When it came time to go on to Montreal, we opted not to drive the 144 miles but rather take the train, which is inexpensive, comfortable and takes only 21/2 hours.

Because so much of the history of the Jews in Canada occurred in Montreal it seemed logical to visit the oldest place of worship, the Spanish & Portuguese Synagogue, which is also the oldest in all of Canada, tracing its history back to the first Jewish settlers in 1760. Today, the synagogue represents a mix of Sephardi and Ashkenazi members with seventy different nationalities and backgrounds.

Just a few blocks away stands the Holocaust Memorial and the Saidye Bronfman Centre. Similar to New York’s 92nd Street Y, the Bronfman Centre houses an art gallery, offers children’s programs, concerts and lectures.

A meeting with the synagogue’s guitar-playing Rabbi Schachar Orenstein was entertaining as he strummed for the pre-schoolers, and informational as we discussed the state of Montreal’s Jews.

“The community is changing–in the 70s and 80s there was an exodus, primarily by Anglophones due to tensions between the French and English,” the rabbi explained. “Younger adults left with their kids, causing us to lose several generations. But, in the last 10 to 15 years, Francophones from France, Morocco and Belgium have immigrated to Montreal seeking better opportunities and to escape anti-Semitism, especially from France. Today there are 60 synagogues; 56 are Orthodox.”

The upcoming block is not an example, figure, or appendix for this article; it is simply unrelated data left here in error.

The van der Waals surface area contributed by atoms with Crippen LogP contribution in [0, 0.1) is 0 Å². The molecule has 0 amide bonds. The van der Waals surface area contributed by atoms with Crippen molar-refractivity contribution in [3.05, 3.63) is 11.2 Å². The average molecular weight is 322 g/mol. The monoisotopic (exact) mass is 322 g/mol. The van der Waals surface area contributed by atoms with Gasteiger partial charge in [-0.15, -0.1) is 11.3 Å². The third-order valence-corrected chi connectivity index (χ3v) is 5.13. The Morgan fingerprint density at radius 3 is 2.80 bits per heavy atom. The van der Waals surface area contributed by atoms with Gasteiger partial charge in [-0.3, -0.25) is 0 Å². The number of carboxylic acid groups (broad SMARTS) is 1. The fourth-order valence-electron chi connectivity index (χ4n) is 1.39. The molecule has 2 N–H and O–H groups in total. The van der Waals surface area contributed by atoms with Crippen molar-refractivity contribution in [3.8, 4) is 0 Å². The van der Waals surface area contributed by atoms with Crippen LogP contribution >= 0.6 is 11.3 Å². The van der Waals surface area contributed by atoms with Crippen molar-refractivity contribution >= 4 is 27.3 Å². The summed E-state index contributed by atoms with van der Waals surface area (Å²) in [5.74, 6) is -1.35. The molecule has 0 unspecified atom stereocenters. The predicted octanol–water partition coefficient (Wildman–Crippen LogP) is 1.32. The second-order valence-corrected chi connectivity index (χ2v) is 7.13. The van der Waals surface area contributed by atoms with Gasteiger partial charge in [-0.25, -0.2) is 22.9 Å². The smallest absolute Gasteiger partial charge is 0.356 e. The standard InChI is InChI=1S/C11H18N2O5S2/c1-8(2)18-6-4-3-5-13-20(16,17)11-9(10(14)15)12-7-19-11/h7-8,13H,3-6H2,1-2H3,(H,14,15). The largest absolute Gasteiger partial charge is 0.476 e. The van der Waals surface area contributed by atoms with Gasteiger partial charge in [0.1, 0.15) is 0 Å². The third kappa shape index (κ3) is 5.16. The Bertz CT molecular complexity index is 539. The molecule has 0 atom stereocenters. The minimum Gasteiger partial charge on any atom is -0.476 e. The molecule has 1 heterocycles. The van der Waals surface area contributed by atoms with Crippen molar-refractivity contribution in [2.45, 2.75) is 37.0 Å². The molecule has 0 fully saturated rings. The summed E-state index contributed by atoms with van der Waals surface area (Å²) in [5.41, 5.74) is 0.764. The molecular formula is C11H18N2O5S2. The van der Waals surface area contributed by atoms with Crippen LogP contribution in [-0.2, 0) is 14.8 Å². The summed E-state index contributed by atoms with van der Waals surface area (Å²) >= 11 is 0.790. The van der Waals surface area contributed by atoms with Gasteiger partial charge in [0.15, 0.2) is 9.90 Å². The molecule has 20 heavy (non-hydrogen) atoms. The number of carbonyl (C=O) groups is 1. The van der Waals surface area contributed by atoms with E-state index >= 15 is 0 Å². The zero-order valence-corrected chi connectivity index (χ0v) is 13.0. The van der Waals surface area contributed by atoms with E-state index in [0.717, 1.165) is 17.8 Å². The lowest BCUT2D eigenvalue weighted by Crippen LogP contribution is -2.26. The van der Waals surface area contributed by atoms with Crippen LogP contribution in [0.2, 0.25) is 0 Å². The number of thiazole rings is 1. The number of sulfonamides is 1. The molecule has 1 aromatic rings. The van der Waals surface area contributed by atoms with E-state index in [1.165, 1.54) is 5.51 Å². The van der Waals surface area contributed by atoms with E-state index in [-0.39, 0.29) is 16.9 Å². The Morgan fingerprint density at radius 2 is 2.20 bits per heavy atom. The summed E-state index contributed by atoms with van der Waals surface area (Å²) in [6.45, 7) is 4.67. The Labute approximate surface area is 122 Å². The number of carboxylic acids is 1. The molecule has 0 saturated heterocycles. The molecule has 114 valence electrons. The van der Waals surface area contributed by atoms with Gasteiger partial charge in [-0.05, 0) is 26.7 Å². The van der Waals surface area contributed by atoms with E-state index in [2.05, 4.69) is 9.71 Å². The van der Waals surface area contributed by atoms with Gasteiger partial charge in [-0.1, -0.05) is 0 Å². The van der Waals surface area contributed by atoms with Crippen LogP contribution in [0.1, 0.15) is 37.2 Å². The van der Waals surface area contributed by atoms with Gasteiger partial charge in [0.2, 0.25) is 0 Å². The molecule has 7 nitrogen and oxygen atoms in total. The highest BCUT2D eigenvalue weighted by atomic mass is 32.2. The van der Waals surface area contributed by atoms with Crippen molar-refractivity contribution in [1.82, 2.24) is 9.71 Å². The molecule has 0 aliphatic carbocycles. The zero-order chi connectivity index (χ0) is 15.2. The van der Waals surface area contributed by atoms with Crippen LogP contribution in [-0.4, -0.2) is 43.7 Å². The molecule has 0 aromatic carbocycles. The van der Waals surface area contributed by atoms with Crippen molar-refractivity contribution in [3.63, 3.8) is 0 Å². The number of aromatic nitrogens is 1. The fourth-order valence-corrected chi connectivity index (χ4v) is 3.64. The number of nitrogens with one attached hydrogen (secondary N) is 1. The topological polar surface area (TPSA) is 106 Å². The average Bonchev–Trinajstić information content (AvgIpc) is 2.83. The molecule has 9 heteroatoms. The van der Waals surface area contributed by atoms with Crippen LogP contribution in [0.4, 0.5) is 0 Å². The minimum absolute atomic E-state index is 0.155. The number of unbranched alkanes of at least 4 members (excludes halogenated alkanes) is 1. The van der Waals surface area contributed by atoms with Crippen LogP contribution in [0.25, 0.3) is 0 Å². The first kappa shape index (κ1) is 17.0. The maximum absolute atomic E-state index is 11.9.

While in Montreal we strolled along the cobblestone streets of the Old City, admiring the 18th and 19th century architecture–it’s like a tiny slice of France. The multi-building Musee des Beaux Arts captivates while the boutiques on St. Denis flaunt irresistible baubles. The Main, formerly a Jewish neighborhood similar to the Lower East Side, though now more Greek and Portuguese than Jewish, is still chock full of Jewish stores and landmarks. We lunched at the popular outpost, Schwartz’s, known for its smoked brisket (order the “medium” variety). The many museums, botanical garden, the open air market and incredible restaurants can entertain the tourist for weeks.

For a taste of Europe that’s practically next door and an opportunity to learn about our Jewish neighbors to the north, seven days in Quebec Province, replete with multi-cultural and gourmet delights, will easily fulfill the discerning travelers’ expectations.

Where to Stay

In Quebec City: The turreted, grand dame hotel on the hill, Chateau Frontenac, is no longer the queen, but go for a drink and the view just to see the old lady; take the funicular up. We stayed at the romantic and stylish Relais & Chateaux Auberge Saint-Antoine where the rooms, service and the Panache Restaurant were superb. Call 1-888-692-2211 or www.saint-antoine.com. If you are warm blooded make reservations at The Ice Hotel as it celebrates its 10th anniversary of icy accommodations in 2010, www.hoteldeglace-canada.com.

In Montreal: We stayed at Le Meridian Versailles, www.starwoodhotels.com. The hotel was certainly adequate, but its restaurant, Bronte, was excellent.

For information on Jewish services, sights and events call 514-345-2624.

For train reservations call VIA Rail, 1-888-842-7245.